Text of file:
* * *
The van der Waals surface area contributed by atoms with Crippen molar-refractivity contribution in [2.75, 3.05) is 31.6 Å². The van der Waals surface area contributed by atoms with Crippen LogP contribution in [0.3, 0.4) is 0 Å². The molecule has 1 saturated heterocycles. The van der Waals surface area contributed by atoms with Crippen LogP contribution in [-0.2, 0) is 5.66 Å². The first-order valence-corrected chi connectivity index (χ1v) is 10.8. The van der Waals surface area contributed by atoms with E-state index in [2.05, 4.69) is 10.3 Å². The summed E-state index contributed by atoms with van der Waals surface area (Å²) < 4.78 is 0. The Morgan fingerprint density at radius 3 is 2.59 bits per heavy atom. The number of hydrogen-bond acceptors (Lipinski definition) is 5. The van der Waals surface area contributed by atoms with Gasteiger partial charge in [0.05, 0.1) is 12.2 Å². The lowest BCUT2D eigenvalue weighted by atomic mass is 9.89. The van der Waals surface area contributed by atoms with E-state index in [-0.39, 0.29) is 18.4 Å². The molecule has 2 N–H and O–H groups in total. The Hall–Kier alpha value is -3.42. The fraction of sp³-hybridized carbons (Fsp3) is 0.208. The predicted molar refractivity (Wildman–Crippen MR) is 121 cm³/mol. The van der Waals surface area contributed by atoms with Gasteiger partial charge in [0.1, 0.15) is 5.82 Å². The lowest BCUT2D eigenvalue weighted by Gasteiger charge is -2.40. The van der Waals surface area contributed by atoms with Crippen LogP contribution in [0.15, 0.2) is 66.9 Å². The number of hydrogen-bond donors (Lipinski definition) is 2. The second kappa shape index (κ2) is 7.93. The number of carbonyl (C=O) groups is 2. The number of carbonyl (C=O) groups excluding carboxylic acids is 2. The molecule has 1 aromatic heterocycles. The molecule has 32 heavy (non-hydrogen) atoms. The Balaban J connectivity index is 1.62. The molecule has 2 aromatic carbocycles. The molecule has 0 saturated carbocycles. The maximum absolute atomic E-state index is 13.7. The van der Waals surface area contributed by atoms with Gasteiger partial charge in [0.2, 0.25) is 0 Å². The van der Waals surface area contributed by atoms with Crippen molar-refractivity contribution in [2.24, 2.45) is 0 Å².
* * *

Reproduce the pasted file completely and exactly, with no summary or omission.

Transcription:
The van der Waals surface area contributed by atoms with Crippen molar-refractivity contribution in [2.75, 3.05) is 31.6 Å². The van der Waals surface area contributed by atoms with Crippen LogP contribution in [0.3, 0.4) is 0 Å². The molecule has 1 saturated heterocycles. The van der Waals surface area contributed by atoms with Crippen LogP contribution in [-0.2, 0) is 5.66 Å². The first-order valence-corrected chi connectivity index (χ1v) is 10.8. The van der Waals surface area contributed by atoms with E-state index in [2.05, 4.69) is 10.3 Å². The summed E-state index contributed by atoms with van der Waals surface area (Å²) < 4.78 is 0. The Morgan fingerprint density at radius 3 is 2.59 bits per heavy atom. The number of hydrogen-bond acceptors (Lipinski definition) is 5. The van der Waals surface area contributed by atoms with Gasteiger partial charge in [0.05, 0.1) is 12.2 Å². The lowest BCUT2D eigenvalue weighted by atomic mass is 9.89. The van der Waals surface area contributed by atoms with E-state index in [-0.39, 0.29) is 18.4 Å². The molecule has 2 N–H and O–H groups in total. The Hall–Kier alpha value is -3.42. The fraction of sp³-hybridized carbons (Fsp3) is 0.208. The predicted molar refractivity (Wildman–Crippen MR) is 121 cm³/mol. The van der Waals surface area contributed by atoms with Gasteiger partial charge in [0.1, 0.15) is 5.82 Å². The lowest BCUT2D eigenvalue weighted by Gasteiger charge is -2.40. The van der Waals surface area contributed by atoms with Crippen LogP contribution in [0.15, 0.2) is 66.9 Å². The number of hydrogen-bond donors (Lipinski definition) is 2. The second kappa shape index (κ2) is 7.93. The number of carbonyl (C=O) groups is 2. The number of carbonyl (C=O) groups excluding carboxylic acids is 2. The molecule has 1 aromatic heterocycles. The molecule has 32 heavy (non-hydrogen) atoms. The Balaban J connectivity index is 1.62. The molecule has 2 aromatic carbocycles. The molecule has 0 saturated carbocycles. The maximum absolute atomic E-state index is 13.7. The van der Waals surface area contributed by atoms with Gasteiger partial charge in [0.2, 0.25) is 0 Å². The van der Waals surface area contributed by atoms with Crippen molar-refractivity contribution in [2.24, 2.45) is 0 Å².